Freshman steps up volleyball game


Emma Krieger Kittle knows all about expectations.

The Iowa City native could have been a college basketball player. She could have followed the rest of her family — spanning four generations — in pursuing the sport.

But she had her own expectations for the future and where she wanted to go.

She chose to stay close to home. Recruited as a walk-on for the Iowa volleyball team, she now finds herself trying to fulfill another expectation: helping to re-shape the volleyball program at a Big Ten school.

Giving up basketball wasn’t an easy choice for Krieger Kittle, but the opportunity presented to her was just too good to pass up.

“The schools I was looking at for basketball were really far away, like in New York or Pennsylvania, and I didn’t want to go that far away,” she said. “It was just such a good offer, playing here in my hometown for the Hawkeyes. I love playing volleyball.

“It was hard giving up basketball, but coach [Sharon] Dingman made it so much easier. The whole staff was just really supportive.”

Growing up near the Iowa campus, both of Krieger Kittle’s parents were college athletes. Father Bruce was a football player for the Hawkeyes from 1977-79 and 1981, and mother Jan played basketball at Drake.

Being a competitor was in her blood.

As a multisport athlete lettering in volleyball, basketball, and soccer at West High, her athletic prowess, competitive nature, and drive were often on display.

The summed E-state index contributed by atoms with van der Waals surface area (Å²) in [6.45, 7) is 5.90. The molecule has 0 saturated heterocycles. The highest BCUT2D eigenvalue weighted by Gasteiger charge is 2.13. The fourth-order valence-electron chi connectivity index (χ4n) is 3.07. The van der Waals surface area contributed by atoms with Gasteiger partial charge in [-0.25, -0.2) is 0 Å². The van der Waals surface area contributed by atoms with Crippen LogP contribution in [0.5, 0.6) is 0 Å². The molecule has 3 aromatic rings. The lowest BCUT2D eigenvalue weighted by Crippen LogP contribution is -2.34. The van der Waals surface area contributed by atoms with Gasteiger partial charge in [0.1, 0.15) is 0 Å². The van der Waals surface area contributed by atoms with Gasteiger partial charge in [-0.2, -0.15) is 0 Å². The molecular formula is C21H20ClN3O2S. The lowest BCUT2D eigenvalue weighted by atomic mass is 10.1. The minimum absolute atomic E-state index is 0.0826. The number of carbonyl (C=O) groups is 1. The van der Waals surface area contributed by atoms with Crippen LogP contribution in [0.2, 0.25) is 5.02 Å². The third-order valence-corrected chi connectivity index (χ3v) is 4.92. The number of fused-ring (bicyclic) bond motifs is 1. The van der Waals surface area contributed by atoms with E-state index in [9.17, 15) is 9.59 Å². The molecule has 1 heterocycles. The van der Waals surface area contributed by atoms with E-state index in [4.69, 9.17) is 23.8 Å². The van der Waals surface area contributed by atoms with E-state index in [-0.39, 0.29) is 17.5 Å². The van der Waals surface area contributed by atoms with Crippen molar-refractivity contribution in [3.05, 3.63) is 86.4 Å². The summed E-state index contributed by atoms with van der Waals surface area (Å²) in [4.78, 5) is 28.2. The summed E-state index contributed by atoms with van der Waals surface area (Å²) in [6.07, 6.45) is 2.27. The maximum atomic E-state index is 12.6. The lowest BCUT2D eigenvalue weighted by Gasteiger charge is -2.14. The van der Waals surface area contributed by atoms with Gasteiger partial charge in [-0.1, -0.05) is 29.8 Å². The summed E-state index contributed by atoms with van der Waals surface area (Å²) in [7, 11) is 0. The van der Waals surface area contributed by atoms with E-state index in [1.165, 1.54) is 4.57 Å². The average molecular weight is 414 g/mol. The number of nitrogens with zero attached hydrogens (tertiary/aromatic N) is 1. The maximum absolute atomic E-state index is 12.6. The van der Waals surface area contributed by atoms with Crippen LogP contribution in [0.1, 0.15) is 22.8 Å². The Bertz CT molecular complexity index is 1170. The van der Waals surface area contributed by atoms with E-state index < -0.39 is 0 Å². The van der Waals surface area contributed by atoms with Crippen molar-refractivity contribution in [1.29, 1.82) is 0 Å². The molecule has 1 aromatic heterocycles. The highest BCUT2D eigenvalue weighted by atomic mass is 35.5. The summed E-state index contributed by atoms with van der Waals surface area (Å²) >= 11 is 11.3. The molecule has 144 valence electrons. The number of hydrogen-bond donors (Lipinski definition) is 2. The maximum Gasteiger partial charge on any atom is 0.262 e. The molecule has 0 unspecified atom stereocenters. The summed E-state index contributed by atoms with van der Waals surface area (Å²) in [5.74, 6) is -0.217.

Those traits were evident to Dingman, who saw how valuable an asset Krieger Kittle could be to the Hawkeye volleyball program.

“She works very hard, and I think there’s a genetic component there that not a lot of people have. She’s basically blessed with good genetics,” Dingman said. “But we all have different gifts, and Emma’s gift is clearly her competitiveness, her athleticism, and growing up in the house in which she grew up. But at the same time, it’s what you do with those gifts, and Emma is making the most of hers for sure with her work ethic.”

The outside hitter made her debút against Marquette in the Loyola Invitational on Aug. 29. She recorded six kills in the four-set victory. Her ability to quickly pick up on the fast-paced action and make necessary adjustments impressed her teammates.

“She’s extremely athletic, played a lot of sports in high school, and she’s just learning a lot every single day,” senior setter Christina Meister said. “You can see it. As the games get tougher and people get more intense, you can see her react to that because she is so athletic, and she’s able to learn on the fly.”

Playing in her second tournament, the Green Bay Classic on Sept. 4-5, Krieger Kittle had a more pivotal role and was again able to step up to the challenge presented. So far this season, she’s accumulated five digs and 23 kills with 10 errors in 66 attempts for a .197 hitting percentage while helping the Hawkeyes to a 6-0 record for the first time in 21 years.

“We put her in this weekend in a pretty critical position, and she did a great job handling the pressure, so that exceeded our expectations, too,” Dingman said. “Clearly, she’s an athlete who has grown up wanting to be in those positions, wanting to be that player that’s in those pressure situations. So we’re really pleased with where she is.”

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